We went sea kayaking! In Maine even. With a little research, we found a new set of islands we had never visited before, and a boat launch with bathrooms.
We set out from the Camp Ellis municipal parking lot and pier. It’s $10 to park for the day. The parking lot was only a third full when we arrived. I don’t know if it would be fuller on a different year. We launched an hour after low tide. No one else was launching. First thing on the water, we insist on a safety check. Isaac wet exited with no complaints. That’s amazing progress. Tyson and I each did a roll, and then complained about reduced flexibility and poor technique compared to our heyday.
From our research online the day before, we knew we had lots of options for destinations outside the Saco River
- One MITA island open for day trips or camping
- Wood Island and the Wood Island Lighthouse. It is maintained by a nonprofit. The island is open to the public. They are not running tours due to Covid-19, and they have a sign requesting you maintain social distance or wear a mask. Donations suggested if you visit.
- Sage Island and the Sage Island Monument. I can find nothing official on whether the island is open to the public, but a lot of people seem to visit it. According to one review, bring shoes to hike to the monument itself.
- The large tidal Biddeford Pool
- Stratton Island, a ways to the north, is owned by the Audubon society and allows public access outside of breeding season.
- East Point Sanctuary on the tip of the mainland is another Audubon society property open to the public.
- Beach Island, south of East Point hosts a seal colony according to this website.
Also, see this local history of the islands.
Since it was low tide, we first had to paddle out the 1.5 mile channel between two breakwaters (NOAA Chart). Seas were supposed to be less than two feet, but even between the breakwaters we were getting chop from boats and an offshore breeze. We cut through a gap in the lower southern breakwater a half mile before it’s eastern end.
First we paddled towards Stage Island, thinking we might land there to stretch our legs. But based on time, and everyone feeling comfortable in their boats, we decided to continue on to Wood Island for lunch. We wanted to leave plenty of time for paddling home into the wind. The wind had enough fetch down the Saco River and across Saco Bay to make waves that we surfed east from Stage Island and almost onto Negro Island. Isaac’s boat was riding low after several surf rides, so we paused between Negro and Wood Island to empty it out. We think he is ready to try a loose spray skirt next trip out.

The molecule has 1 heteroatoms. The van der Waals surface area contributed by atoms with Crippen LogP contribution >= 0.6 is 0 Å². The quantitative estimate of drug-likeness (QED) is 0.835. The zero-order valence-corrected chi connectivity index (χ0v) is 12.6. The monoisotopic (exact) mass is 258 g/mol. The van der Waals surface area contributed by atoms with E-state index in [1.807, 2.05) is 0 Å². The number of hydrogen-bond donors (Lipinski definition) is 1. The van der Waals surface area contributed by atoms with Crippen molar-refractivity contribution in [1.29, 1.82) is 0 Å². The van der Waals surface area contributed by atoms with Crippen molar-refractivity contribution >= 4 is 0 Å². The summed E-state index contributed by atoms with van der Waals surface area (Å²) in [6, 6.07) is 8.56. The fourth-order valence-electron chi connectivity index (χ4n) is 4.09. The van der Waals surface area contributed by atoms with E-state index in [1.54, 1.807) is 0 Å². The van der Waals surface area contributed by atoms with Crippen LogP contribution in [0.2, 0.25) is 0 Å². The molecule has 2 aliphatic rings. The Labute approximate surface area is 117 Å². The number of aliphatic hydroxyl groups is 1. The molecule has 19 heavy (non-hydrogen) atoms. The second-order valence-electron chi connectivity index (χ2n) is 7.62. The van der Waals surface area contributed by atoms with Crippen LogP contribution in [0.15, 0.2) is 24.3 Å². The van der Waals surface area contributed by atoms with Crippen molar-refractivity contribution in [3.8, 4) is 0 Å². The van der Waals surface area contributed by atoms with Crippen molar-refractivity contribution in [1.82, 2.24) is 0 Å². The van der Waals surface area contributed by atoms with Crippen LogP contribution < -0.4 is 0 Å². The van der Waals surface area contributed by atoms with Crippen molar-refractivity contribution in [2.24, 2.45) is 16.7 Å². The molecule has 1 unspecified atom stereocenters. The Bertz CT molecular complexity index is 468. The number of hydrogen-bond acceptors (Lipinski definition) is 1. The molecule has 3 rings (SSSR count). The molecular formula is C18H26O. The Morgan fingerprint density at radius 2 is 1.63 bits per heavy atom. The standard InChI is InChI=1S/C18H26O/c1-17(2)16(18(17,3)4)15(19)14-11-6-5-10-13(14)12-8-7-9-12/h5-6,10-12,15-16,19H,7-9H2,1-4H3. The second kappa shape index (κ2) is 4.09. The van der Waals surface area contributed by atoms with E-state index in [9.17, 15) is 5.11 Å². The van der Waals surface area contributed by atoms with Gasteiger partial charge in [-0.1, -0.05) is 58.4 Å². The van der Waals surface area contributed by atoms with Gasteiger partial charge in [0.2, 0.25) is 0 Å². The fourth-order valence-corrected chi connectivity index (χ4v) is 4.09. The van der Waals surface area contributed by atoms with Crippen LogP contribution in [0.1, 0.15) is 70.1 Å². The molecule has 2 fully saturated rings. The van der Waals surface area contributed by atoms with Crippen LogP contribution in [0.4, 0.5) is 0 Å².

Tyson considered rock gardening along Wood Island, but decided he had better not given that he wasn’t wearing a helmet, and Isaac isn’t skilled enough to follow. Instead we cruised a little offshore, watching the birds on the rocks. The great black-backed gulls shrieked and squawked at us. A slightly smaller brown gull silently shuffled away from us. I later decided they were juvenile black-backed gulls. The cormorants stopped fluffing their feathers to watch us go by. And the eider ducks waddled as fast as they could to the edge of the rocks then flapped madly over the water trying to take off. I felt bad for the eider ducks. The terns off shore were much more graceful. They circled overhead and then plunged into the water, reemerging a moment later. I never saw a fish in their mouth, but I saw several chew and swallow as they flew back up. (US Fish and Wildlife description of Maine seabirds if you are curious.)
I had hoped to land near the Wood Island Lighthouse, but the shore was too rocky. The two foot ocean swells didn’t help either. So I fed Isaac a snack and we continued west around the island all the way back to the Coast Guard boat ramp. They have a very polite sign on the boathouse at the top of the ramp that says to pull your boats out of the way of others and please donate money. From the boat house, there is a board walk clear across the island back to the lighthouse at the east end. We followed it all the way, with a few stops to pick raspberries. We even found a picnic table at the lighthouse.
After lunch, paddling back towards Saco River, we found the head winds we expected. Isaac complained we weren’t making any progress. I knew we were. So I showed him how to compare a nearby buoy to the mainland off to our left. He looked skeptical when I first explained it, but he brightened up when he looked back and saw how far the buoy had retreated. He’s a strong paddler for his age and his skin on frame kayak really fits him well. Nevertheless a 10 mph wind was too much for him to paddle against all the way home. I towed Isaac 3/4 of a mile from Stage Island across submerged Hills Beach. Tyson had more go in him and towed Isaac another mile back to the Camp Ellis docks. We took the short cut across the now submerged southern breakwater.
Seven miles all told. Given Tyson’s and my current fitness level and flexibility, that was just about right. The only problem during the whole trip, which I realized when we were rounding Wood Island, far from the parking lot, was that I left my carbon fiber spare paddle on the pavement next to our car. I tried not to spend the rest of the trip imagining all the ways it could have gotten run over or taken home by someone. Amazingly, we got back right as a someone was considering putting it in their car. They found the paddle on the grass where someone previously had placed it out of harm’s way. We explained we were the owners, and they returned the paddle with no issues. Phew.
We finished the day with a Maine seafood dinner and blueberry pie.
On a side note, while looking up how to spell “dory” for the photo captions, I found this fun article about rowing a dory in rough water. It sounds tricky. I’ll stick to my kayak thank you.